The CFPB recently issued its final Advisory Opinions Policy (Policy), providing the procedures interested parties may use to request advisory opinions from the CFPB and the manner those requests will be evaluated and answered. This final Advisory Opinions Policy supersedes the pilot program launched on June 18, 2020, which was covered by WBK.
Requests for advisory opinions should be submitted to firstname.lastname@example.org, or through other means designated by the CFPB, and must include:
- The identification of any confidential information;
- The identity of the person or entity seeking the advisory opinion;
- A statement about the absence of investigation or litigation; and
- Specifics about the issue on which the advisory opinion is sought.
As stated in the pilot program, under the Policy, the CFPB will prioritize open questions within its purview that can legally be addressed through an interpretive rule and which are better answered through an advisory opinion rather than by another CFPB tool. Initial factors weighing for the appropriateness of an advisory opinion include:
- The interpretive issue has been noted during prior CFPB examinations as one that might benefit from additional regulatory clarity;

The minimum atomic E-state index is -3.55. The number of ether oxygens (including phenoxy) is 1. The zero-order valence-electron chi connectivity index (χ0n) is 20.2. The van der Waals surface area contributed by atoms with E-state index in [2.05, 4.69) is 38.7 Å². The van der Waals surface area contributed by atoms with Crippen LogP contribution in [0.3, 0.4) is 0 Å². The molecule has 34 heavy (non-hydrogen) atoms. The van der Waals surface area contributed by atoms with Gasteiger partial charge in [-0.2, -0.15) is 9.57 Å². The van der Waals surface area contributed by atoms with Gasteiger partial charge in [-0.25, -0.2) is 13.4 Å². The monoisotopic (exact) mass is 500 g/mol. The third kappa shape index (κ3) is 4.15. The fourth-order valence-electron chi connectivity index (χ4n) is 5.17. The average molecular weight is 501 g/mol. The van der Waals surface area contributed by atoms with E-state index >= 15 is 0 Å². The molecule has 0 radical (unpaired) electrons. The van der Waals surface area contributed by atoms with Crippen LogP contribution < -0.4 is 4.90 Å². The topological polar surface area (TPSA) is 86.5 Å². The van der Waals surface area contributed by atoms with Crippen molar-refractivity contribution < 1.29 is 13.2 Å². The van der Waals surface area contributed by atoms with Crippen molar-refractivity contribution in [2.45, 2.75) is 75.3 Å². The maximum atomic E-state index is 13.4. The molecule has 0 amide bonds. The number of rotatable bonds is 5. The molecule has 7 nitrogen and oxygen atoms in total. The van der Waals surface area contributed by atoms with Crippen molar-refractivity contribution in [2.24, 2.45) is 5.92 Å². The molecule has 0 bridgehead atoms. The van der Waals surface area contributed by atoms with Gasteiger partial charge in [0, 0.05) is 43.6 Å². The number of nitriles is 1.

- The issue is one of significant importance or one whose clarification would provide significant benefit; and/or
- The issue concerns an ambiguity that the CFPB has not previously addressed through an interpretive rule or other authoritative source.
The CFPB will also evaluate requests based on secondary factors, including:
- Alignment with CFPB statutory objectives;
- Size of the benefit offered to consumers by resolution of the interpretive issue;
- Known impact on the actions of other regulators; and
- Impact on available CFPB resources.
Advisory opinions will be issued and will be final upon publication in the Federal Register. Notably, as a response to comments received, the CFPB will allow interested persons to provide input on published advisory opinions by sending an email to the above-listed email or through other means designated by the CFPB. However, the CFPB declined to adopt into the Policy a requirement that the CFPB accept input from the public before finalizing advisory opinions.